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This B-52 Air Refueling Disaster with Nuclear Weapons Improved Air Refueling Procedures and Crew Resource Management

Spain was spared from catastrophic disaster by a few lucky coincidences that prevented nuclear weapons from detonating after a B-52 collided with a KC-135 during refueling.

Back in 1966, the United States was deeply embroiled in a Cold War with the Soviet Union.  The United States operated secret missions named “Chrome Dome” from the United States to Europe and back with live nuclear weapons that could be launched on short notice.  These missions were draining.  They required the crews to hand fly multiple air refuelings, many times while fatigued and often during poor weather.

An unlucky B-52 crew proved how dangerous this mission was while refueling with a KC-135 over Spain on January 17th, 1966.  The closure by one of the copilots was too quick.  No breakaway was called. The boom smashed into the aircraft with enough force to damage the receiver.  The B-52 and KC-135 both lost control. The hull of the B-52 aircraft spun down to the ground with 4 hydrogen bombs still in the flaming hull.  Fortunately, none of the nuclear weapons exploded.  Three bombs fell on land and one fell in the sea.  Cleanup is still ongoing 50 years later.  Only 4 aircrew members from the B-52 survived.  All aboard the KC-135 perished.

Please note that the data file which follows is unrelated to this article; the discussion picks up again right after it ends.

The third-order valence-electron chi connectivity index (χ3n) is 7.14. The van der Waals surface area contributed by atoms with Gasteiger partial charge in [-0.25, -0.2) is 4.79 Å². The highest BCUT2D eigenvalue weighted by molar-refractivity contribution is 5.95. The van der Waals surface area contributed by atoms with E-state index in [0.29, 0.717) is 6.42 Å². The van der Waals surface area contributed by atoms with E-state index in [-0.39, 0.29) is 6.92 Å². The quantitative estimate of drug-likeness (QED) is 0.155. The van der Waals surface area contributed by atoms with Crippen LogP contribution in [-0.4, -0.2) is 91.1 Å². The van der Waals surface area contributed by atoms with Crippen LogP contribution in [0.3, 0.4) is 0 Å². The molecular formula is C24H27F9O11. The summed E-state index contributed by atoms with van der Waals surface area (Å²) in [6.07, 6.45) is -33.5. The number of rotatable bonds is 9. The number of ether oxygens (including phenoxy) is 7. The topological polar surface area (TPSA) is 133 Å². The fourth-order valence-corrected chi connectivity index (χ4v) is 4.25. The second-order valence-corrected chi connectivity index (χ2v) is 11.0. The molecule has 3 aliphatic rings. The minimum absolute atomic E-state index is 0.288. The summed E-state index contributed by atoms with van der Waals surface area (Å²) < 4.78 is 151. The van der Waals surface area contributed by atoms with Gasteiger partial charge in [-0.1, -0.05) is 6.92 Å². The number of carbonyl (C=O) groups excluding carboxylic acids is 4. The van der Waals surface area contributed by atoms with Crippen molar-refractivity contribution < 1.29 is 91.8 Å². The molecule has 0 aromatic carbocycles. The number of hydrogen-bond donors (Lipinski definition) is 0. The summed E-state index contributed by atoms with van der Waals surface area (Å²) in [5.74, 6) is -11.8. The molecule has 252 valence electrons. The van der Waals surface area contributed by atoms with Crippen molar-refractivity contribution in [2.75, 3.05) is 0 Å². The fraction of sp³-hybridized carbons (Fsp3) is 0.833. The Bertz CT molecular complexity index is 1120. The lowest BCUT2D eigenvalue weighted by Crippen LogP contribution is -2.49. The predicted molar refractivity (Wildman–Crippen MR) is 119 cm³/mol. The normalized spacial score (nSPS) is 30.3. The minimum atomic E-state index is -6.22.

This accident is a lesson in crew resource management and operational safety.  Four air refuelings in a large aircraft is difficult under any condition.  Poor weather and fatigue undoubtedly contributed to the accident.  The accident report notes that there were many other boom/aircraft collisions and operational errors during previous refuelings on similar missions.  The report does not indicate if any operational changes were made in an attempt to avoid a repeat of the same mistakes prior to this tragic accident.  You can read the full accident report here.

Below is a link to an interview with one of the co-pilots from that doomed B-52 bomber:
1966 Palomares B-52 crash by toqtaqiya

We must never forget those who perished.  We must also give thanks that this incident did not end much worse.  Today, hundreds of military air crews air refuel with nearly identical technology.  Air refueling, especially between large aircraft, is one of the most difficult maneuvers that aircrew must perform. It is a testament to the skill and training that there are so few incidents today.